Further Notes on Recording "Talkin bout the Weather"
My article in the March 2005 issue of Linux Journal, "Introducing Ardour", left out some details regarding the production of "Talkin' 'Bout The Weather". That's the song I composed as an example for my article. These notes are intended to fill out that article, so please refer to it if you don't understand what I'm talking about here.
In addition to the equipment listed in the article, I used a Shure SM58 microphone for recording my vocal and harmonical parts. The strummed guitar was a cheap Alvarez electroacoustic. I didn't care for its sound when recorded directly--that is, plugged into the mixer--so I recorded it instead with a Yamaha MZ160s mic. The Tascam TM-D1000 mixer was a godsend. Thanks to its digital I/O, I recorded all acoustic parts from the mixer into the digital ports of the Delta-66 audio interface. The final stereo mix was routed to the Yamaha DMP11 digital mixer and out through a QCS power amplifier to a pair of good near-field studio monitor speakers. As expected, the recorded sound was clean and clear.
I wrote the simple bass and drum parts in Voyetra's Sequencer Plus Gold (Seq+), a MIDI software sequencer dating from the late 1980s. Its written for MS-DOS and without graphics other than the extended ASCII character set. So why would I want to use such software in my otherwise modern Linux audio arsenal? Well, I've used Seq+ for most of my MIDI sequencing for almost 20 years, so I know the program well and can work with it rapidly. Of course, I'm not running it under MS-DOS anymore, I'm running it under DOSemu, a DOS environment emulator for Linux. Thanks to the care and talents of the DOSemu developers, the emulator supports the basic SoundBlaster audio services, including MIDI I/O, and runs well with the emulator. Seq+ was a highly successful commercial product into the middle 1990s, but eventually production and support were discontinued. Recently Voyetra decided to give away Seq+ as freeware, not software libre. Actually, the company is giving away almost all of their MS-DOS MIDI software, without support, but even the proprietary MIDI interface drivers are now giveaways.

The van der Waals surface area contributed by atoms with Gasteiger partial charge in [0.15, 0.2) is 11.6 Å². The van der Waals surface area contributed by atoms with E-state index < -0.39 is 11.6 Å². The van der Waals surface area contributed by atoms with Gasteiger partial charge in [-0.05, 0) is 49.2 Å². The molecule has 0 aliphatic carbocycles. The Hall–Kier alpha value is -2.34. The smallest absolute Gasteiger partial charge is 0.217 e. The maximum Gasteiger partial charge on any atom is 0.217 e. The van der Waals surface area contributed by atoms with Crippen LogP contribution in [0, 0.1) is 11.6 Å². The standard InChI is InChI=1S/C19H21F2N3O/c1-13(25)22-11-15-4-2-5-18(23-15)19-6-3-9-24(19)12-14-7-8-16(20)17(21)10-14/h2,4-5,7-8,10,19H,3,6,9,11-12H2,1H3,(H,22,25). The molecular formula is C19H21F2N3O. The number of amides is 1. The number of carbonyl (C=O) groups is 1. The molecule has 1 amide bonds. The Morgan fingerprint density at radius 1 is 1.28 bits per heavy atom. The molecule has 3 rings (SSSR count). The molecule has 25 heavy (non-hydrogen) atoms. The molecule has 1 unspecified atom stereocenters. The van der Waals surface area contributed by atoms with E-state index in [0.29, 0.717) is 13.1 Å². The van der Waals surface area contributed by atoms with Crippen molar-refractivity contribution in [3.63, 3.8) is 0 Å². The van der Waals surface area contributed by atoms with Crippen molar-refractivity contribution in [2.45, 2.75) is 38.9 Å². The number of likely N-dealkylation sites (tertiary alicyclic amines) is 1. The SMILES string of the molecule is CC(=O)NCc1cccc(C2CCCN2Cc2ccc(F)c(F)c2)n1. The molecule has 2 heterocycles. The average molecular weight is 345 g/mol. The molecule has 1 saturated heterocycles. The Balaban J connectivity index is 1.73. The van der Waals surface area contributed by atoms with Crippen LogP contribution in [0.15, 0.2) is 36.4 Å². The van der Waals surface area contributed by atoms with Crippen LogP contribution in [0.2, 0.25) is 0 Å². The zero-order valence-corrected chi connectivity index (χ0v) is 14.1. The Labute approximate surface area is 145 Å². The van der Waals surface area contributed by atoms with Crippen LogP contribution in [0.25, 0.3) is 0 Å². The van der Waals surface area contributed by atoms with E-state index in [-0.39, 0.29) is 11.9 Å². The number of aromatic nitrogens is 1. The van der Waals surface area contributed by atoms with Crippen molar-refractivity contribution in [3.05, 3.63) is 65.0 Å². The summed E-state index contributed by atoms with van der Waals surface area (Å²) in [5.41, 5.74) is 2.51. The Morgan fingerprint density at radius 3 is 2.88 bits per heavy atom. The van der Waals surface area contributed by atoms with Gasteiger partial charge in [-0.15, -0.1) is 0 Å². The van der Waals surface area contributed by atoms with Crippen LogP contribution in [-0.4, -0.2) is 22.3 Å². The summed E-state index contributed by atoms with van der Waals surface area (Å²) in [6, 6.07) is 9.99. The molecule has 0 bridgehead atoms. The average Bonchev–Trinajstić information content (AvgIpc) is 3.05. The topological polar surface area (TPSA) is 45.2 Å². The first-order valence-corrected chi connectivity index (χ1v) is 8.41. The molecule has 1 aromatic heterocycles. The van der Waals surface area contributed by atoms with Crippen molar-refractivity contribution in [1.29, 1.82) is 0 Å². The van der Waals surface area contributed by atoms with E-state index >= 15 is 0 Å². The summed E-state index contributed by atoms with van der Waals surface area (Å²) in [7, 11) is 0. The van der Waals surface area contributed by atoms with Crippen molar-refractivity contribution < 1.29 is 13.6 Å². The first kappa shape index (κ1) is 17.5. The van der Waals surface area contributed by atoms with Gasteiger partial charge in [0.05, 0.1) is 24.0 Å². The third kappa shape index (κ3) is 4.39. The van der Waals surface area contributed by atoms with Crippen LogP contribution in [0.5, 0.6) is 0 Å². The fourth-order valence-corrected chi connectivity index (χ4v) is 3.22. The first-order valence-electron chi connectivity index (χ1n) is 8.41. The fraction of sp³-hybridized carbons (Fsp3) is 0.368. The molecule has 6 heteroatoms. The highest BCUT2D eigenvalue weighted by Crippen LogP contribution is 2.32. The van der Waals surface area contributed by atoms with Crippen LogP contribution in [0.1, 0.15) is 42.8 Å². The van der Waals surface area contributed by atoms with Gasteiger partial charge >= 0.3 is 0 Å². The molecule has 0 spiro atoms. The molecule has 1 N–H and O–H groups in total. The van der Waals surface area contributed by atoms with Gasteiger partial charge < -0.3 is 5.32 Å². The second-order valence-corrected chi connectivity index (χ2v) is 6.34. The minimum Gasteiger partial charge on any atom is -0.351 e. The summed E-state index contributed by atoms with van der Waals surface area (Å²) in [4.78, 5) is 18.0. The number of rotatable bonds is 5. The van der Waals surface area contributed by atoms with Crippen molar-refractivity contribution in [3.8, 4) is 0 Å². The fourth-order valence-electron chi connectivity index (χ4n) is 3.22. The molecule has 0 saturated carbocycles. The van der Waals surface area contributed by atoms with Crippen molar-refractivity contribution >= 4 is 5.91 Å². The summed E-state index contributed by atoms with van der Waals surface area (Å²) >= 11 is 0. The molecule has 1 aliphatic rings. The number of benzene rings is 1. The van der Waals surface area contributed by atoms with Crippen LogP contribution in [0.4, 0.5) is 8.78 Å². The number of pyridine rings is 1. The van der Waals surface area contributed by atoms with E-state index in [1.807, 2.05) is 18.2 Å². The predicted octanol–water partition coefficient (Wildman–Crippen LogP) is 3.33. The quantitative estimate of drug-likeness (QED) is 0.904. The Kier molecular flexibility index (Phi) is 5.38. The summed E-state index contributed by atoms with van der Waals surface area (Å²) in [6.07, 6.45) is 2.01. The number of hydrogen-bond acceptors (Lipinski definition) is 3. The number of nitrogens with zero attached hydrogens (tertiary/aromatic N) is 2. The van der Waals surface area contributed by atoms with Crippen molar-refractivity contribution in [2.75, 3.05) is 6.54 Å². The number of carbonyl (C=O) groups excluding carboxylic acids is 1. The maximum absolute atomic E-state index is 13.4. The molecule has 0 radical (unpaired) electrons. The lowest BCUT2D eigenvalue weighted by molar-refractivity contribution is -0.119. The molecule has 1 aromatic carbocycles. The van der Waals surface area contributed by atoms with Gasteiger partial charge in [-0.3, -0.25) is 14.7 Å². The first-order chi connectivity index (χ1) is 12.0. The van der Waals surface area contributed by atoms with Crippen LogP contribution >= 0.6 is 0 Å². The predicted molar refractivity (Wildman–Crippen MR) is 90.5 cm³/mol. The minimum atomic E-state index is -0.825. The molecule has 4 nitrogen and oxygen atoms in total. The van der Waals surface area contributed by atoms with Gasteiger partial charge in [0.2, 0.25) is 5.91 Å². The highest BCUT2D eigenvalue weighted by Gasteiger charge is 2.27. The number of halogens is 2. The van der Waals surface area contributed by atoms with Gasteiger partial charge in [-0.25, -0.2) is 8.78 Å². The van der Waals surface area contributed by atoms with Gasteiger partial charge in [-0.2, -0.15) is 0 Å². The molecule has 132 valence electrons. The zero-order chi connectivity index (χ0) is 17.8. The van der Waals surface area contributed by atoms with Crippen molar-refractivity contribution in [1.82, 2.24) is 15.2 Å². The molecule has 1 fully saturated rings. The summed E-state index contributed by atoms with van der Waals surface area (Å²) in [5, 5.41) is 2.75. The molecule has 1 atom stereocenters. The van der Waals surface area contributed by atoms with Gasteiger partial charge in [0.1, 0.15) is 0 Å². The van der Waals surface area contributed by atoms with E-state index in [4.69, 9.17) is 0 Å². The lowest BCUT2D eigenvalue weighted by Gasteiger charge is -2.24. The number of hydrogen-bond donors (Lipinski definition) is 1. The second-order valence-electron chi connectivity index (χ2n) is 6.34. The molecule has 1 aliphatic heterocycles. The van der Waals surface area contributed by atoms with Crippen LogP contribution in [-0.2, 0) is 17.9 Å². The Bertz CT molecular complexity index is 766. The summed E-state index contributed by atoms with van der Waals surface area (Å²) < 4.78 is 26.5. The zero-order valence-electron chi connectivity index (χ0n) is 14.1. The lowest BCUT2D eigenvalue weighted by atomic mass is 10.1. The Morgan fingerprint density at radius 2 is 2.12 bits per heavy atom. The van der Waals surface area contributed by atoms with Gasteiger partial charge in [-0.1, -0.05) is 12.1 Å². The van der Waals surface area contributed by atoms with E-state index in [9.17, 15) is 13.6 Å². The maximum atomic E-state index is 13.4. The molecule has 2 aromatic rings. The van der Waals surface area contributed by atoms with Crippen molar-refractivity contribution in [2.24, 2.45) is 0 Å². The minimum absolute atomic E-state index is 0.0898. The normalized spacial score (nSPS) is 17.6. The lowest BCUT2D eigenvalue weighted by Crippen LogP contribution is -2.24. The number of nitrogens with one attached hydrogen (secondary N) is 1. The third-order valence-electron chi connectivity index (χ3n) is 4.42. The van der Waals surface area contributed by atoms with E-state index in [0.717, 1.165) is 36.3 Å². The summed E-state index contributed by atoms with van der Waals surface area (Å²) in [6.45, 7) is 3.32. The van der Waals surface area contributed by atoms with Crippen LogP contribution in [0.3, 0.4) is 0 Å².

As I wrote in my article, I wrote some of the songs tracks originally as MIDI tracks and later converted them to WAV format audio files. Here's the magic formula I used with TiMidity:
timidity -Ow filename.mid -o new-filename.wav